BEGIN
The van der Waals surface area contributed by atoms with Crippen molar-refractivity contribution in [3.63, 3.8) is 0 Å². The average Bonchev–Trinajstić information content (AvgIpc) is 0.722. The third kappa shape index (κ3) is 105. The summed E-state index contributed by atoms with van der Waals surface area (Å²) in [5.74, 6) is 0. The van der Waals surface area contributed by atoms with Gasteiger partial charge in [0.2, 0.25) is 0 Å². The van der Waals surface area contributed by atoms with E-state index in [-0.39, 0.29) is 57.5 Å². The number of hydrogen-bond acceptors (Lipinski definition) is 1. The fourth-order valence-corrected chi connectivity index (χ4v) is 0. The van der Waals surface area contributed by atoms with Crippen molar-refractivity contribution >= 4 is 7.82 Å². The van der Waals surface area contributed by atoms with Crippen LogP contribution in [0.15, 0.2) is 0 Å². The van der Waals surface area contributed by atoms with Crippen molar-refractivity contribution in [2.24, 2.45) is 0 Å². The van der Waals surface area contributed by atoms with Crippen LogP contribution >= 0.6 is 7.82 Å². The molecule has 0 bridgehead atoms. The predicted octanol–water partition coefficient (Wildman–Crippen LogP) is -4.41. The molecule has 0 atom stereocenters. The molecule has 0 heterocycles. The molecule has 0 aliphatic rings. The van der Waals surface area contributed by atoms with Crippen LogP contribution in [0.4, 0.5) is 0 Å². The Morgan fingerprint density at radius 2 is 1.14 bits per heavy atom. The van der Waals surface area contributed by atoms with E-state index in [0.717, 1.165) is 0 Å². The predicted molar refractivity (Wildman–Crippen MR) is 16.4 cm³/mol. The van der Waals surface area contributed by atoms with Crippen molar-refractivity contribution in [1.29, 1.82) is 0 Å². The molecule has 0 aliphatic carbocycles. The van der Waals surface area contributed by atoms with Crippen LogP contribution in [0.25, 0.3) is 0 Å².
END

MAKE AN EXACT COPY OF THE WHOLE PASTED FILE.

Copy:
The van der Waals surface area contributed by atoms with Crippen molar-refractivity contribution in [3.63, 3.8) is 0 Å². The average Bonchev–Trinajstić information content (AvgIpc) is 0.722. The third kappa shape index (κ3) is 105. The summed E-state index contributed by atoms with van der Waals surface area (Å²) in [5.74, 6) is 0. The van der Waals surface area contributed by atoms with Gasteiger partial charge in [0.2, 0.25) is 0 Å². The van der Waals surface area contributed by atoms with E-state index in [-0.39, 0.29) is 57.5 Å². The number of hydrogen-bond acceptors (Lipinski definition) is 1. The fourth-order valence-corrected chi connectivity index (χ4v) is 0. The van der Waals surface area contributed by atoms with Crippen molar-refractivity contribution >= 4 is 7.82 Å². The van der Waals surface area contributed by atoms with Crippen LogP contribution in [0.15, 0.2) is 0 Å². The van der Waals surface area contributed by atoms with Crippen molar-refractivity contribution in [2.24, 2.45) is 0 Å². The van der Waals surface area contributed by atoms with Crippen LogP contribution >= 0.6 is 7.82 Å². The molecule has 0 bridgehead atoms. The predicted octanol–water partition coefficient (Wildman–Crippen LogP) is -4.41. The molecule has 0 atom stereocenters. The molecule has 0 heterocycles. The molecule has 0 aliphatic rings. The van der Waals surface area contributed by atoms with Crippen LogP contribution in [0.4, 0.5) is 0 Å². The Morgan fingerprint density at radius 2 is 1.14 bits per heavy atom. The van der Waals surface area contributed by atoms with E-state index in [0.717, 1.165) is 0 Å². The predicted molar refractivity (Wildman–Crippen MR) is 16.4 cm³/mol. The van der Waals surface area contributed by atoms with Crippen molar-refractivity contribution in [1.29, 1.82) is 0 Å². The molecule has 0 aliphatic carbocycles. The van der Waals surface area contributed by atoms with Crippen LogP contribution in [0.25, 0.3) is 0 Å².